Food Lures versus Rewards
Posted by DL on March 2, 2012, 5:00 pm
© Copyright 2002 – Beverly Hebert. All rights reserved |
Tailwaggers Learning Center 2006
FOOD LURES VS. REWARDS
There are important differences between using food as a lure
and using food as a reward:
Food Lures. The food lure is used as an aide and motivator to teach the dog
the body mechanics of a behavior like Sit or Down by having him target and
follow the visible food lure in your hand with his nose. (At this point the dog
is smelling, but usually not being allowed to eat the treat). Luring should be
faded out as soon as possible so that this doesn’t become a permanent
crutch for your dog and so that your dog does not come to depend on the
visible presence of food to obey you. You can usually fade out the lure after
about 6 repetitions of a behavior.
Fading the food lure. Fading the food lure means gradually eliminating the
lure as a crutch to get/elicit the behavior. How. After your dog will readily
perform a behavior when you lure him (usually after about half a dozen
repetitions) make the same luring movement/signal, but with an empty hand.
Tell your dog to Sit and/or give your hand signal (without the food lure), and
if he does, immediately click and reward him from your other hand. Keep
the treats out of sight in your other hand, pocket or fanny pack and
eventually, sometimes off your person entirely in a near, by location such as
a table or counter top.
Food Rewards. In contrast to food lures, which come into play before the
dog performs a behavior as an aide to teaching the body mechanics of the
behavior, food used as a reward is given to the dog to eat after a behavior is
performed. In addition, after the visible food lure is faded out, food used
as a reward is usually kept out of sight until after the dog has performed
the cued behavior. Food rewards help maintain your dog’s enthusiasm and
motivation so they should never be completely phased out, although they
should gradually change from being offered every time the dog gives a
correct response to being given on a random schedule.
Why the confusion? Initially, when the dog is learning a new behavior
(sometimes called “the teaching phase” of training) the same piece of food
used as a lure to get the dog to perform the physical movements of a
behavior such as Sit, a few seconds later becomes the actual treat given as a
reward for that behavior. However, at a later stage in training, after the
dog knows how to perform a behavior on cue, you should no longer need to
lure him and should then be using food only as a reward.
Using food as bribe is a no-no. You are using food as a bribe when you
dangle it in front of the dog before getting him to perform a behavior that
he has already become proficient at. To prevent the food from becoming a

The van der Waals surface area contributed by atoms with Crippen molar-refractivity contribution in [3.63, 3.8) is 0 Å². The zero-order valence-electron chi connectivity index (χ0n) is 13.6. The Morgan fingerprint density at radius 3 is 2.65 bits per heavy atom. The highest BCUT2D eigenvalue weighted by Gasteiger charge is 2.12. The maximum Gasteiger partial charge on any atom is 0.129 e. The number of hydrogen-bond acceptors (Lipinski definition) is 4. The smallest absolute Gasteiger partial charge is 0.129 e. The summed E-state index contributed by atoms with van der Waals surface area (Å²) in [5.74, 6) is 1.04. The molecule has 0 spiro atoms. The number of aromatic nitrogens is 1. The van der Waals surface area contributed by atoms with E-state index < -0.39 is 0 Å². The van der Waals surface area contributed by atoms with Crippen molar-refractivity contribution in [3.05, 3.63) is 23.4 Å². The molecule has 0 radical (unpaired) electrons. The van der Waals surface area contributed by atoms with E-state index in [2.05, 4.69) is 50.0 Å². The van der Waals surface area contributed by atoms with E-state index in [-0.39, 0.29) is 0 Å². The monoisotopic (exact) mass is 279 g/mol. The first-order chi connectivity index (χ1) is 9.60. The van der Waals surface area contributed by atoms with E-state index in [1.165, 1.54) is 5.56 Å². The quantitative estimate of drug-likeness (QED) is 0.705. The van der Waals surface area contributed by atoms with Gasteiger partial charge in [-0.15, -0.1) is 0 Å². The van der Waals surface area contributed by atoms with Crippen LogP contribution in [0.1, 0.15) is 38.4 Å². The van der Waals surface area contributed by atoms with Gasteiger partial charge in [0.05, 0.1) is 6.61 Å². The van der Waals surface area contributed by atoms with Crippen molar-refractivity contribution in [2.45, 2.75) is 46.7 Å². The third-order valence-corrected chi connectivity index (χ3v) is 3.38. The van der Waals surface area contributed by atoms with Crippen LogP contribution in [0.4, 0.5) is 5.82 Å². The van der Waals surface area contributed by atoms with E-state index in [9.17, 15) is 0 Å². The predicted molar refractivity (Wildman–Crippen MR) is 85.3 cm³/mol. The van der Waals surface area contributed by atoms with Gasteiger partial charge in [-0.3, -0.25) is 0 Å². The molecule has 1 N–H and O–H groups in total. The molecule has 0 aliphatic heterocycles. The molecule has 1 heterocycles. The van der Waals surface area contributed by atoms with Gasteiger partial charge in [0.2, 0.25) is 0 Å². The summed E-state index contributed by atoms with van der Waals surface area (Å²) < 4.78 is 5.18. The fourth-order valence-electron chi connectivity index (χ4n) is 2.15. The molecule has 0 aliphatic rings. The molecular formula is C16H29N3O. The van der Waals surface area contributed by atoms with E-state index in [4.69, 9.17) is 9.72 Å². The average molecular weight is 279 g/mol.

bribe, keep the food out of sight until the dog has given a correct response
and offer the treat immediately afterwards as a paycheck for a job well
Food Rewards—Schedules of Reinforcement. While the dog is in the
learning stage of a new behavior, you should reward him on a continuous
basis—in other words, he gets a treat every time he performs the requested
Moving to a random reward schedule. Once the dog performs reliably, you
no longer have to give him a treat for every correct action—you can
gradually put the rewards on a random schedule.
How. When your dog is responding promptly and correctly about at least
85% of the time (5 times out of 6) begin to reward him every 2nd time, then
every 3rd time, every 4th time, then randomly. Let your dog’s behavior
guide you in how fast to proceed in cutting down on the frequency of
rewards, and if his correct responses slow, drop back to a more frequent
Raise your criteria. Since you are now only rewarding some of the time, try
to reward/reinforce the fastest downs, the straightest sits, etc. Give
Jackpots for really good responses!
Mix in Non Food Rewards. Once your dog is very solid with a behavior, you
can begin to sometimes offer a reward other than food. When your dog
responds to your cues, praise and play with him with or without a toy.
Remember that rewarded behavior remains strong, unrewarded behavior will
eventually fade and extinguish. Think of food, play, and other rewards as
your dog’s paychecks!
Trouble Shooting: "My Dog Only Works for Food!"
Then go back to the beginning and make sure that you first fade out the
food lure, then move through your reinforcement schedule more carefully.
Be sure that you introduce real life rewards including praise, play, toys,
Also place your dog on the NO FREE LUNCH regimen! Cue your dog to Sit
before you put his supper bowl down, before you play with him, before you
open the door to let him go in or out.
Use gentle enforcement: If you ask your dog for a behavior and he does
not comply because you aren't wiggling a hot dog under his nose, slip his
leash on, keep it short but loose, so that he can't go off to pursue a
distraction, and ignore him for a minute or two-- to quote Dr. Ian Dunbar,
"Life Stops" temporarily until your dog is ready to comply with your
direction. Give him another chance and if he responds well, praise him
warmly and play with him
Sometimes when owners have this problem, they are not
reinforcing/rewarding their dogs often enough! What happens is that
they rarely give a reward, the behavior response weakens and becomes
less and less reliable, then the owner whips out some food and the dog
snaps to attention--so the owner concludes that the dog only works when
he can see the weenie. The solution is to reward your dog frequently
enough to keep the behavior strong, but to reward the best responses and
to mix up treat rewards with other real life rewards. Also sometimes
reward with treats when the treats are not on your person--dog performs
behavior--praise it, then run with dog to get the treat. The dog gets
immediate praise a behavior marker, the run provides immediate
reinforcement, and the treat becomes the jackpot!